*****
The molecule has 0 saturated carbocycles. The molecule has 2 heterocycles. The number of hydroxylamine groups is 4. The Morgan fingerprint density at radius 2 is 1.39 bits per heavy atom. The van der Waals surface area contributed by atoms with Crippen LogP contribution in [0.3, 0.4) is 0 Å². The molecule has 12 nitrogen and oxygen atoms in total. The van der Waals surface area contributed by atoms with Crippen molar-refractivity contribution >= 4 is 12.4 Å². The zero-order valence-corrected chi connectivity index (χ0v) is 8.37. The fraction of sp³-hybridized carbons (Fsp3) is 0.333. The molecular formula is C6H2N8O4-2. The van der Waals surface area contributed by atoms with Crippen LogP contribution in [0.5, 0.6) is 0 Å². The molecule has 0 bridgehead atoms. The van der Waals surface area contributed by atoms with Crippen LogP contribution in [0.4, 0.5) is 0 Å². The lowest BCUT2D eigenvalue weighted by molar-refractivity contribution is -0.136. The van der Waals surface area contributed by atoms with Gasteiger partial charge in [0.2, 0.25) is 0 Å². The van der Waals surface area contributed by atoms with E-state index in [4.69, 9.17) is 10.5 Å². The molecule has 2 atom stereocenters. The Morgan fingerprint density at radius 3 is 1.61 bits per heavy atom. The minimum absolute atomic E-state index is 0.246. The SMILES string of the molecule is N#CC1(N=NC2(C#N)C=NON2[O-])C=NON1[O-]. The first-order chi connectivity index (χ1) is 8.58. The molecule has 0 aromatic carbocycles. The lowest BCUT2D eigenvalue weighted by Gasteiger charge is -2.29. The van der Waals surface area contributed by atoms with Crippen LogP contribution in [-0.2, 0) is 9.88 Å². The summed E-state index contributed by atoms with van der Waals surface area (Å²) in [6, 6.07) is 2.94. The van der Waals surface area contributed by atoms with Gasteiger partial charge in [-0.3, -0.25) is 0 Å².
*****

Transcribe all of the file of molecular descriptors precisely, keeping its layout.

The molecule has 0 saturated carbocycles. The molecule has 2 heterocycles. The number of hydroxylamine groups is 4. The Morgan fingerprint density at radius 2 is 1.39 bits per heavy atom. The van der Waals surface area contributed by atoms with Crippen LogP contribution in [0.3, 0.4) is 0 Å². The molecule has 12 nitrogen and oxygen atoms in total. The van der Waals surface area contributed by atoms with Crippen molar-refractivity contribution >= 4 is 12.4 Å². The zero-order valence-corrected chi connectivity index (χ0v) is 8.37. The fraction of sp³-hybridized carbons (Fsp3) is 0.333. The molecular formula is C6H2N8O4-2. The van der Waals surface area contributed by atoms with Crippen LogP contribution in [0.5, 0.6) is 0 Å². The molecule has 0 bridgehead atoms. The van der Waals surface area contributed by atoms with Crippen LogP contribution in [0.4, 0.5) is 0 Å². The lowest BCUT2D eigenvalue weighted by molar-refractivity contribution is -0.136. The van der Waals surface area contributed by atoms with Gasteiger partial charge in [0.2, 0.25) is 0 Å². The van der Waals surface area contributed by atoms with E-state index in [4.69, 9.17) is 10.5 Å². The molecule has 2 atom stereocenters. The Morgan fingerprint density at radius 3 is 1.61 bits per heavy atom. The minimum absolute atomic E-state index is 0.246. The SMILES string of the molecule is N#CC1(N=NC2(C#N)C=NON2[O-])C=NON1[O-]. The first-order chi connectivity index (χ1) is 8.58. The molecule has 0 aromatic carbocycles. The lowest BCUT2D eigenvalue weighted by Gasteiger charge is -2.29. The van der Waals surface area contributed by atoms with Crippen LogP contribution in [-0.2, 0) is 9.88 Å². The summed E-state index contributed by atoms with van der Waals surface area (Å²) in [6, 6.07) is 2.94. The van der Waals surface area contributed by atoms with Gasteiger partial charge in [-0.3, -0.25) is 0 Å².